It's a tree, but it's no good for a tree house.
Take a look at the thorns, which can be found up and down the trunk, and also potently arming the branches. You won't be inclined to fool around with these stickers, as they really mean business.
The stickers, sometimes up to five inches long, are needle-sharp and often divided at the base.
The species' scientific name means "three-spined."
No other tree in our part of the world has thorns quite this size, which makes identification very easy.
These are "true" thorns, in that they contain sap-conducting tissues that are continuous with the interior of the tree trunk. Birders will be familiar with the grisly shrike, or "butcher bird," which uses these thorns for impaling prey.
Large individual trees may be nearly 80 feet tall and often with a rounded or flat-topped crown. The bark on an old tree will be dark grey, eventually splitting into ridges. The leaves are compound and somewhat fern-like. Its flowers (male and female on the same tree, usually) are greenish and fairly inconspicuous.
Following the flowers, pale green beans will appear. These beans enlarge dramatically, eventually nearly 2 inches wide and more than a foot long. The pods turn a handsome, shiny purple-brown and almost always curl as they mature.
The plump, hard seeds within the pod will be in a line, their linear arrangement easily seen from the outside. Much of the interior of the bean is eventually filled with a moist, fragrant pulp, which is edible.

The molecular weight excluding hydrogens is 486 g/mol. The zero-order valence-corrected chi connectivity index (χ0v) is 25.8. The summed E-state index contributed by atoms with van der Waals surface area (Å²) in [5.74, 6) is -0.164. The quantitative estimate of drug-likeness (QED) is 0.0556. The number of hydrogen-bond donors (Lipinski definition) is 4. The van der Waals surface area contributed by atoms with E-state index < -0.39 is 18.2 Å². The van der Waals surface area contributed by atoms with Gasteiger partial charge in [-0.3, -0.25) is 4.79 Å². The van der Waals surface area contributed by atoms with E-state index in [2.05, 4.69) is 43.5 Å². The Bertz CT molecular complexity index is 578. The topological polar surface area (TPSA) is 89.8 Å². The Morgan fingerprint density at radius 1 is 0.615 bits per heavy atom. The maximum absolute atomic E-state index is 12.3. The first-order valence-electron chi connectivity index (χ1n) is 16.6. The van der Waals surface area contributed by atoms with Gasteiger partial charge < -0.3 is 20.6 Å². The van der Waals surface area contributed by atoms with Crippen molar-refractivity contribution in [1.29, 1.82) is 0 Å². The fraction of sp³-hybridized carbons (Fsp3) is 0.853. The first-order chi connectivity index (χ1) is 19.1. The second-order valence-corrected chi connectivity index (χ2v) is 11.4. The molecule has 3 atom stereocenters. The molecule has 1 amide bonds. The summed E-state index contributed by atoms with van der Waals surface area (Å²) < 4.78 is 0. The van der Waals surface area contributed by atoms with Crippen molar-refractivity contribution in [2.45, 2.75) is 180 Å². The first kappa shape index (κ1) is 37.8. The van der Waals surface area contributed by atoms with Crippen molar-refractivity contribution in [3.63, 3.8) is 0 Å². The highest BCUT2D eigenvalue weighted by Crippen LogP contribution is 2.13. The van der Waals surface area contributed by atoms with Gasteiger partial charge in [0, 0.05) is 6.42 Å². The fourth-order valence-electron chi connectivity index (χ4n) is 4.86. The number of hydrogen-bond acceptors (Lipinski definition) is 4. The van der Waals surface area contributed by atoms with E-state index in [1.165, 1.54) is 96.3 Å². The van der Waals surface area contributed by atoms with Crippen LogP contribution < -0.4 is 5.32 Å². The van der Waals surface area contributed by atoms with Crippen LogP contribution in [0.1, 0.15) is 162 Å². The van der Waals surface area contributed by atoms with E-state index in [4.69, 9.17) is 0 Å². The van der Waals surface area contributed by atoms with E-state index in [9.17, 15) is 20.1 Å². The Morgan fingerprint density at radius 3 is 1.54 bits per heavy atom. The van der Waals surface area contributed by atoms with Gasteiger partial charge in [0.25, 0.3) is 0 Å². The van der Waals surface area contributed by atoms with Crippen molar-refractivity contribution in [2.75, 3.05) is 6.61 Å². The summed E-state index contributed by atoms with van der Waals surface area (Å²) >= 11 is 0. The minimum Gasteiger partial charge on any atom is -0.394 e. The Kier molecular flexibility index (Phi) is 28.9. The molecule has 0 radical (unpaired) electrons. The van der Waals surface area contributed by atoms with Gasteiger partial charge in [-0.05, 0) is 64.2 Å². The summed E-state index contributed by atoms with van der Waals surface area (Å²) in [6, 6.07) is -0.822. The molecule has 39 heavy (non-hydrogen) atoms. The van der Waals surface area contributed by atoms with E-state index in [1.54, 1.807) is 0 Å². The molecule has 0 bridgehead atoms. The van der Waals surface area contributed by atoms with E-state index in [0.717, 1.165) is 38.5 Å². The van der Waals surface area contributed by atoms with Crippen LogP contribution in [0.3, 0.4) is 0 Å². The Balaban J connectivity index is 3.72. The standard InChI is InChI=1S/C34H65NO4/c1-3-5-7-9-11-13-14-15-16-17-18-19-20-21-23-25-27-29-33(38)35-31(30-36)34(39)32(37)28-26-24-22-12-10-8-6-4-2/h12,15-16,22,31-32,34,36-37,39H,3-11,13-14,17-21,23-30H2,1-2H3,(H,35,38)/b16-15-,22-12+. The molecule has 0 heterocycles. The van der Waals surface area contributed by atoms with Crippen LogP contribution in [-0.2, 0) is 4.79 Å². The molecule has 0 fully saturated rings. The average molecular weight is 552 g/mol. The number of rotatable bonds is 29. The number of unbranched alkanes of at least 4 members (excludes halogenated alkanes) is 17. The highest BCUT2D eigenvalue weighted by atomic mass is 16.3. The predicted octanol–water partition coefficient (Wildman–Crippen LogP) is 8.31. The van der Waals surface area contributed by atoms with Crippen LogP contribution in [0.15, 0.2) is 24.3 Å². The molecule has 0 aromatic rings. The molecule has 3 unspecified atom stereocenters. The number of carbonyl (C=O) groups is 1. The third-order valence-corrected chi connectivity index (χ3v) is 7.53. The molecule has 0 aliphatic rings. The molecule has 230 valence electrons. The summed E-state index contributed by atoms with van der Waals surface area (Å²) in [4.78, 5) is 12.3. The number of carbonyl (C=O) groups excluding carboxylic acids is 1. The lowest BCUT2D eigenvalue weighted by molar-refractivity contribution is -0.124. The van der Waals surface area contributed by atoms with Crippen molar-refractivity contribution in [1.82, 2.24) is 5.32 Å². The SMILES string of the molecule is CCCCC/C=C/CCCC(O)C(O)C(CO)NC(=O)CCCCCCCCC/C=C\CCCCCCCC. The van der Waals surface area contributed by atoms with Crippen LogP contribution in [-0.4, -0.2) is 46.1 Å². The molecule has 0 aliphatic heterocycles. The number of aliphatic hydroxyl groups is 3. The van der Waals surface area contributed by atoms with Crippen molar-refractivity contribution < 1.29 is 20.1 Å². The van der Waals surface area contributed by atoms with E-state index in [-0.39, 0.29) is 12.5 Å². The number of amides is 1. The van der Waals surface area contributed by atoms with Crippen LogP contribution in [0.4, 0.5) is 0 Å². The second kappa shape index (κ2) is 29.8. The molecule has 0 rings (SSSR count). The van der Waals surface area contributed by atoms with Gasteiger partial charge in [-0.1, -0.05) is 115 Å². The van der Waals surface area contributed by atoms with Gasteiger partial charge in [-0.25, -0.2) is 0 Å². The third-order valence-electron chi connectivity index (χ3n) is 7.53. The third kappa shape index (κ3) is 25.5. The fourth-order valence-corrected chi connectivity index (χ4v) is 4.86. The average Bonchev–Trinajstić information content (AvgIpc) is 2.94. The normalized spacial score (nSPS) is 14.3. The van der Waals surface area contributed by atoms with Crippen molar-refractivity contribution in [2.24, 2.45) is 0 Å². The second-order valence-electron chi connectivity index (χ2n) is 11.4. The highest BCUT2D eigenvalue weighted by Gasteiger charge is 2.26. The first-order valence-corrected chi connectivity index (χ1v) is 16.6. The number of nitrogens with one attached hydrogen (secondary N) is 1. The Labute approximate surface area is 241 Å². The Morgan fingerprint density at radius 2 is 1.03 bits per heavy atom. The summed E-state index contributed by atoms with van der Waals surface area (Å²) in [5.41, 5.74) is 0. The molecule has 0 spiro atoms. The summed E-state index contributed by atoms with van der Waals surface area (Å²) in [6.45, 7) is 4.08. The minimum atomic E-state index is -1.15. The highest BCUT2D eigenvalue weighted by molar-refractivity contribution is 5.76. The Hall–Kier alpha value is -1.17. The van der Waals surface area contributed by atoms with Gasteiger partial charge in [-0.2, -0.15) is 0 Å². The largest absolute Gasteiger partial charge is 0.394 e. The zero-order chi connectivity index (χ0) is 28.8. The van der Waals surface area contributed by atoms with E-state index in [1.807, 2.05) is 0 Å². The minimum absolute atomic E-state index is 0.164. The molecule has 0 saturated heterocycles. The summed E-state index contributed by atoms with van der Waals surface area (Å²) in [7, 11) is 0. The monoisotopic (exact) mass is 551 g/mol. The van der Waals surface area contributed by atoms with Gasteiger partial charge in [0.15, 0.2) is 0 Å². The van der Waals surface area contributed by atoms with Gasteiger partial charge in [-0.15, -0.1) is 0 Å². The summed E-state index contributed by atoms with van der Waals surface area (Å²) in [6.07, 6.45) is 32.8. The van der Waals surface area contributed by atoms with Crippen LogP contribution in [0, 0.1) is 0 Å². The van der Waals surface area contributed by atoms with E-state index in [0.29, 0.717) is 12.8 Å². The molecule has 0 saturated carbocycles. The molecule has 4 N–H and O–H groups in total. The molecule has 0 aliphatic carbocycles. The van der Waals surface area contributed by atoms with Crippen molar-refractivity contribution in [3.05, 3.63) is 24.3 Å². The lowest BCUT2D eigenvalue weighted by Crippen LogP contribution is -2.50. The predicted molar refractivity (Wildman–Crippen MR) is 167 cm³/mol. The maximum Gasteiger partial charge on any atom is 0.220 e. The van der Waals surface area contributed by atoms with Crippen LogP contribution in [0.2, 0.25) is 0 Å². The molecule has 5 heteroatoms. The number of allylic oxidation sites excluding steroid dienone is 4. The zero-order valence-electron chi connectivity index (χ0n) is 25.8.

To me, these things are not much worth eating, but that pulp is sort of tasty, sticky and sweet. Like cocoa paste. (Is there such a thing?)
The beans fall from the branches in the winter, often forming a pile around the base of the tree. These beans are prized by wildlife, including deer; cattle and hogs like to eat them, too. The seeds, once they've gone through an animal, will readily sprout, as long as they end up in a sunny place.
This species is commonly seen in much of the eastern United States, through the Mississippi River Valley and into Texas.
In the South, it is most often encountered in the Piedmont and mountains. These trees are often planted, as they form good windscreens, and are quite hardy, affected by few pests or diseases.
They also make a great shade tree for city streets. But then there are those nasty thorns.
Well, turns out that a thornless variety is available. Which is good if you want a tree house.
This week's mystery plant: "Honey locust," Gleditsia triacanthos.
John Nelson is the curator of the Herbarium at the University of South Carolina. As a public service, the Herbarium offers free plant identifications. For more information, visit www.herbarium.org or call 803-777-8196.
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